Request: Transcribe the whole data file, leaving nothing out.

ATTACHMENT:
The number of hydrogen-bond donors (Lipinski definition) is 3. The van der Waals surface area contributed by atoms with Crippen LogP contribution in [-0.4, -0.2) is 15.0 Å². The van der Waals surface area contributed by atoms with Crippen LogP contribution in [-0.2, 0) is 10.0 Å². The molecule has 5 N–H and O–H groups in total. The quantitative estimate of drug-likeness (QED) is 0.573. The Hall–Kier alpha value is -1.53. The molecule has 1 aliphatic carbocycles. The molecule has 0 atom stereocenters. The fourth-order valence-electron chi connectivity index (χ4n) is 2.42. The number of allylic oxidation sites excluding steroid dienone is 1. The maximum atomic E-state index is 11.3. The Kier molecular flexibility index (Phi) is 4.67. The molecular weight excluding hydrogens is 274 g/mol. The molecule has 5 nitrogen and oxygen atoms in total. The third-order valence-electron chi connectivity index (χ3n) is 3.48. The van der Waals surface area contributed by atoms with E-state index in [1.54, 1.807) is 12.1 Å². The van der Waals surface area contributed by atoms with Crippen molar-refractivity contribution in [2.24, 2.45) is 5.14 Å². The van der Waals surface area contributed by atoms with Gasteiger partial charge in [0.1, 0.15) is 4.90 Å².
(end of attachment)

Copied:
The number of hydrogen-bond donors (Lipinski definition) is 3. The van der Waals surface area contributed by atoms with Crippen LogP contribution in [-0.4, -0.2) is 15.0 Å². The van der Waals surface area contributed by atoms with Crippen LogP contribution in [-0.2, 0) is 10.0 Å². The molecule has 5 N–H and O–H groups in total. The quantitative estimate of drug-likeness (QED) is 0.573. The Hall–Kier alpha value is -1.53. The molecule has 1 aliphatic carbocycles. The molecule has 0 atom stereocenters. The fourth-order valence-electron chi connectivity index (χ4n) is 2.42. The number of allylic oxidation sites excluding steroid dienone is 1. The maximum atomic E-state index is 11.3. The Kier molecular flexibility index (Phi) is 4.67. The molecular weight excluding hydrogens is 274 g/mol. The molecule has 5 nitrogen and oxygen atoms in total. The third-order valence-electron chi connectivity index (χ3n) is 3.48. The van der Waals surface area contributed by atoms with E-state index in [1.54, 1.807) is 12.1 Å². The van der Waals surface area contributed by atoms with Crippen molar-refractivity contribution in [2.24, 2.45) is 5.14 Å². The van der Waals surface area contributed by atoms with Gasteiger partial charge in [0.1, 0.15) is 4.90 Å².